In the end, though I prefer this film to “Reloaded”, my admiration for it is very similar to that film. As an action film in and of itself it is spectacular, a great adrenaline rush with some amazing effects. Thus, like “Reloaded” it is a fun movie to watch and undeniably a great accomplishment.

The Trilogy

However, it pains me to say that as a cohesive epic trilogy “The Matrix” ultimately fails. The first film is a stand-alone classic in every sense, and the two sequels are wonderful action films in their own right, and I recommend them as such, but as one grand, involving story, it just simply leaves us disappointed. If you’re looking for a great epic trilogy, check out the beautifully masterful “Lord of the Rings”, or the tremendously fun “Star Wars”, but leave “The Matrix” on the shelf.

Yet, if you’re looking for one tremendous sci-fi adventure and two really good sci-fi action flicks, the Wachowski brothers have certainly produced some amazing examples.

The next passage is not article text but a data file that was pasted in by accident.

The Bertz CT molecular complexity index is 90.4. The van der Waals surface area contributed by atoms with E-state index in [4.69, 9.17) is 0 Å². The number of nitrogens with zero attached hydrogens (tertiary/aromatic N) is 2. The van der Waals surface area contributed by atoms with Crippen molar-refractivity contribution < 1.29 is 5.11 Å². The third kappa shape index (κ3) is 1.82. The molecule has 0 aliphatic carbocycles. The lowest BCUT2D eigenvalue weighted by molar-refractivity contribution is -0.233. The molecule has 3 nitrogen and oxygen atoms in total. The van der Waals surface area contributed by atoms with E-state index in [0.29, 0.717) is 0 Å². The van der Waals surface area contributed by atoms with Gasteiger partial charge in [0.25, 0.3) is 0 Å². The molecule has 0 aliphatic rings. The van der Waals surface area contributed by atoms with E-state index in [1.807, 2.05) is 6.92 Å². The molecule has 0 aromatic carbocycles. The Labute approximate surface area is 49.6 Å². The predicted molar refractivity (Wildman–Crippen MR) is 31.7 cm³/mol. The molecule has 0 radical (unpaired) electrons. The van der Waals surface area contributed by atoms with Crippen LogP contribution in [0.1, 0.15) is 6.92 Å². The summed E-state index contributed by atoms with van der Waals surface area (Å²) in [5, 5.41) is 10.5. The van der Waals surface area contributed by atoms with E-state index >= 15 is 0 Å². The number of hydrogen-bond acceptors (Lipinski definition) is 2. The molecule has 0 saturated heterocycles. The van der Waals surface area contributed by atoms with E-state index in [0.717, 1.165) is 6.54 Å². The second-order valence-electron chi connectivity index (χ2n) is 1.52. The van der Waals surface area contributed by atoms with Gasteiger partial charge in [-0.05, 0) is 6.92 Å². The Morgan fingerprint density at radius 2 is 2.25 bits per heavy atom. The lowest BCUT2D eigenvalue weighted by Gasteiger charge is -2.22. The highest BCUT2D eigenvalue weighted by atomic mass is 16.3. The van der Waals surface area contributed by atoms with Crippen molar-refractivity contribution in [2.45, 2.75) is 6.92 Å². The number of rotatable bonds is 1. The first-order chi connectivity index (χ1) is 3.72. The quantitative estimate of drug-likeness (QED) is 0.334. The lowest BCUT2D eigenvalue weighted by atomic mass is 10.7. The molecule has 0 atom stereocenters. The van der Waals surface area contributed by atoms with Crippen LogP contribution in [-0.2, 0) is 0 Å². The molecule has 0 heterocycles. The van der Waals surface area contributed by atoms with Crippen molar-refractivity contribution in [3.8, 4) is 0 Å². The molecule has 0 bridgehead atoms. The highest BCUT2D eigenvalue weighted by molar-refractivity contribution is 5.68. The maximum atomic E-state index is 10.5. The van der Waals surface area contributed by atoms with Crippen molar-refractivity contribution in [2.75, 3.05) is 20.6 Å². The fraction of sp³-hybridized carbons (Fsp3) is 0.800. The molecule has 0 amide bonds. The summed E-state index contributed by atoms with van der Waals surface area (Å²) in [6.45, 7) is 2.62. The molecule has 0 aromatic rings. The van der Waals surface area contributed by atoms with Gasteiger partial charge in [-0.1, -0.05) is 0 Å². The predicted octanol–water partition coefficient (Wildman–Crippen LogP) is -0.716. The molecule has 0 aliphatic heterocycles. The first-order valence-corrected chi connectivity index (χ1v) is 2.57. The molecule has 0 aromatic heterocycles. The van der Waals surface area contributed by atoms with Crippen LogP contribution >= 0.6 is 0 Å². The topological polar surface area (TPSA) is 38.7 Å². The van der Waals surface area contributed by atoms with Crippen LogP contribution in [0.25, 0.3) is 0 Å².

Violence: Heavy | Profanity: Moderate | Sex/Nudity: Heavy

Editor’s Note: This film is rated R for sci-fi action violence (somewhat rougher and bloodier than the other two “Matrix” films, though still only a moderate R) and brief sexual content (similar to Reloaded’s Zion dance scene). There is a scene at the Merovingian’s leather-themed club with some brief female topless nudity and some disturbing sexuality. The film dwells with the same philosophical mesh as the other two, with some Christian undertones but some eastern ones as well. Those looking for the Christian parallels of the first “Matrix” film will instead find a little bit of everything (more like the second film). This is not a kids movie in any way, and it is the roughest of the trilogy. Adults and mature teens should watch with discretion, considering the intensity of the action and the brief, yet appropriately R-rated, sexual content..
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Comments below: